Name: Andy Isabella
Position: Wide Receiver
With his Senior Bowl performance and perceived underdog status, Isabella has emerged as an early fan favorite in this year’s receiver class. However, he is far from a “lunch pail” guy. He is a supremely quick, efficient, dynamic receiver who will provide a strong option in the mid rounds.
While the size is going to ultimately push Isabella to the day three range, there is plenty of precedent for players like Isabella making it in the league. Names such as Antonio Brown, Wes Welker, Steve Smith and DeSean Jackson have turned in All-Pro seasons, despite being around 5-foot-9, 5-foot-10. Now, Isabella would fit more in line with Brown and Welker as a short area possession receiver, at least initially. His size limits his ability as a high-pointer, and could cause struggles when making plays in traffic. But he is tough and has great hands, so the size should not be all that limiting of a factor.
While his short stride length could theoretically be a barrier to truly elite top speed, Isabella’s legs move so quickly that he makes up for it. He can get to top speed in the blink of an eye with a burst that is frankly jaw-dropping at times. That also contributes to his tremendous change-of-direction ability. As far as putting numbers to it, a safe guess would be Isabella running in the sub-4.4 range at the combine. Where he will really shine, however, is in the agility drills. That step-to-step quickness should make Isabella an early asset at least in the screen game and as a returner.
Strength and Athleticism
As far as toughness goes, Isabella is not lacking. However, his diminutive frame is going to limit his play style a bit at the next level. He thrives in space, not nearly as much through contact. Bigger defensive backs can overpower him at the line of scrimmage and he does not break tackles so much as make defenders miss, so he will probably be best suited as a slot in the NFL. He is not going to wow with verticality either, not because he lacks leaping ability, but rather because his catch radius is so limited by his size. However, his twitchy style is going to get him open early and allow him to maneuver in the open field where he is much more comfortable.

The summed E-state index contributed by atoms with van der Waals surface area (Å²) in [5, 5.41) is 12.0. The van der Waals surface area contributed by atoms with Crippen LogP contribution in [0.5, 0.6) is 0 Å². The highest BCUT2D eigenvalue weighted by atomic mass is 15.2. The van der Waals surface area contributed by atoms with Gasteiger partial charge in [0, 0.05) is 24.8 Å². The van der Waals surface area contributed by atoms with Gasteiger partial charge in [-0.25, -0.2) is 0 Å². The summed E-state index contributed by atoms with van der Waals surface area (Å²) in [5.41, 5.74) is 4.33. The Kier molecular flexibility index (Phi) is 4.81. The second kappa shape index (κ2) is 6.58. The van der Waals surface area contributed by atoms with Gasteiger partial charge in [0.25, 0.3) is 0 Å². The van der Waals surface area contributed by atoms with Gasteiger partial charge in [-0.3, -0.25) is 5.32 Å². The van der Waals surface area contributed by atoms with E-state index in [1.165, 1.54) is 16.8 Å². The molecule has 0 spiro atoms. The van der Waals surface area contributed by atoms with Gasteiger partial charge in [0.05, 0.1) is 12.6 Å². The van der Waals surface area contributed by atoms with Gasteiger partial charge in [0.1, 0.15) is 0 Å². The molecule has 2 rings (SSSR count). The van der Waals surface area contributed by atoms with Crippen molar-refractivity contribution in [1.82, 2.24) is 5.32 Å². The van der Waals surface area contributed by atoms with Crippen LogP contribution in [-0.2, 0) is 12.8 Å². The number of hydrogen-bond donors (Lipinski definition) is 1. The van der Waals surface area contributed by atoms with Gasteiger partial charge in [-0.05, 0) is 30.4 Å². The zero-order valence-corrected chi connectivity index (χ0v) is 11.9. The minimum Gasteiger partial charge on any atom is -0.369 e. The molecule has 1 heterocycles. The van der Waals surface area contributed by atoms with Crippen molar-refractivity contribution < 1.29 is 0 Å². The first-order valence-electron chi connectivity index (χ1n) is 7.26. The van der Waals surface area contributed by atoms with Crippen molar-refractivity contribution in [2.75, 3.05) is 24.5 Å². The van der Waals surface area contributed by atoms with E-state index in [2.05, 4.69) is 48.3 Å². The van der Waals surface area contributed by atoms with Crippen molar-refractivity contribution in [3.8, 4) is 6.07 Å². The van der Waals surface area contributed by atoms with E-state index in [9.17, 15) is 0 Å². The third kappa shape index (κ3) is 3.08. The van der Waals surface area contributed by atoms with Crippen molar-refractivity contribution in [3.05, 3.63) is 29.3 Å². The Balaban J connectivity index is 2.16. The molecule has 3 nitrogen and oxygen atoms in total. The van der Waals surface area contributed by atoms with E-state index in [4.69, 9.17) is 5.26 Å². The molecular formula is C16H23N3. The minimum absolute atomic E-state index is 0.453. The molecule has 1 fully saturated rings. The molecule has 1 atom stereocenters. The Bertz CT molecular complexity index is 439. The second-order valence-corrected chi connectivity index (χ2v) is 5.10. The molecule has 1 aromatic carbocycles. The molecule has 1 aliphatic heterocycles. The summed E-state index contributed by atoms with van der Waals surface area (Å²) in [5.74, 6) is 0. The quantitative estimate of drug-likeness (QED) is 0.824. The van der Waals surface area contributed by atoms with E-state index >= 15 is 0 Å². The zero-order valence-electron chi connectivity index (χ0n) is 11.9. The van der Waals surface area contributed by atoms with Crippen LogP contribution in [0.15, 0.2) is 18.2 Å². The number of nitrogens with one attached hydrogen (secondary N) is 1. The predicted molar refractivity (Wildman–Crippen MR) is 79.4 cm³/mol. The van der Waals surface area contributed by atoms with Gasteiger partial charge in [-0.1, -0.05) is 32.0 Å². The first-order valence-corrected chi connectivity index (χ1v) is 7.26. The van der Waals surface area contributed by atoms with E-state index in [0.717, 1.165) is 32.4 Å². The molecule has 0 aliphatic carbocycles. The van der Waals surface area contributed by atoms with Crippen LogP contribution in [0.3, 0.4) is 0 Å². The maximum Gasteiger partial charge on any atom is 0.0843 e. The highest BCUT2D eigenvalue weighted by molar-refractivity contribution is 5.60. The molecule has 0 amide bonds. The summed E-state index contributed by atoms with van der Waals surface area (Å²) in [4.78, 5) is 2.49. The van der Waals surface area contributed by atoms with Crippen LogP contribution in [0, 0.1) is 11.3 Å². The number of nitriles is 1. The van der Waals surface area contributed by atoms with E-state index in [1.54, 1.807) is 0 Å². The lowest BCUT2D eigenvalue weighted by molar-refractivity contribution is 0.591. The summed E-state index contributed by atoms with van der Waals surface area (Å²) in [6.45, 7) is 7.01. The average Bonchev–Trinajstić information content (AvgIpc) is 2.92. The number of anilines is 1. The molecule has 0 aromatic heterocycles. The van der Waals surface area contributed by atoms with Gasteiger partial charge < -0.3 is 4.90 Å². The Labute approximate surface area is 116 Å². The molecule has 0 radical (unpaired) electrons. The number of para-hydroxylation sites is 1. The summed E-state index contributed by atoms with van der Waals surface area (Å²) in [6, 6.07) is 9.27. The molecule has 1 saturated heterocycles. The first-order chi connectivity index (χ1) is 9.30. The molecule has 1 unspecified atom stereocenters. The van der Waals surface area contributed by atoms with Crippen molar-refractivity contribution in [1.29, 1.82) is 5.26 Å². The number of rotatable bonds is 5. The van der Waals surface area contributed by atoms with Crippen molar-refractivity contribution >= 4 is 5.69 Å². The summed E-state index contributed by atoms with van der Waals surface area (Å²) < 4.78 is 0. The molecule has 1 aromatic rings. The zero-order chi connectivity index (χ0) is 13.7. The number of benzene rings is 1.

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The hands are consistent and solid, almost always catching the ball away from the body. Again, his catch radius limits his “highlight grabs,” but chances are if the ball is thrown Isabella’s way, he will bring it in. He tracks balls well on deep throws and hospital throws, so he can make plays downfield in traffic thanks to superior positioning. He makes catches from all angles, over the shoulder, in stride or while taking a hit.
Isabella sells every step with efficiency and believability. He can run the full tree, all three levels. He sets up his cuts with convincing jab steps, can break down off vertical routes in the blink of an eye and plays off the defender’s coverage with ease. Isabella has an impeccable ability to find the soft spots in the defense and hits them quickly and in time. He can get separation against all manner of defender, any level of competition thanks to his quick twitch routes. Some may question his production given he played at UMass, but he was open time and time again against Georgia, finishing with over 200 yards on 15 catches. The guy simply knows how to find space.
Minnesota’s lack of receiving depth has stung them in the past. While Stefon Diggs and Adam Thielen put up big numbers last year, as teams keyed in on them and forced Kirk Cousins to look elsewhere, the offense stalled. Laquon Treadwell simply will not cut it anymore as the number three guy.
As a mid-round prospect, Isabella provides immediate contributor upside from the slot. Despite his size, his hands and route running ability should translate. His short area quickness and speed could come in handy in punt returns, particularly with Marcus Sherels aging. Imagine him, a top notch route runner, working off of Diggs and Thielen, two of the best route runners in the game. The combination fits perfectly, especially if the Vikings input more quick passing under Kevin Stefanski.
–Sam Smith is the Managing Editor for Full Press Coverage Vikings and Deputy Editor for Full Press NFL. Like and Follow @samc_smith.
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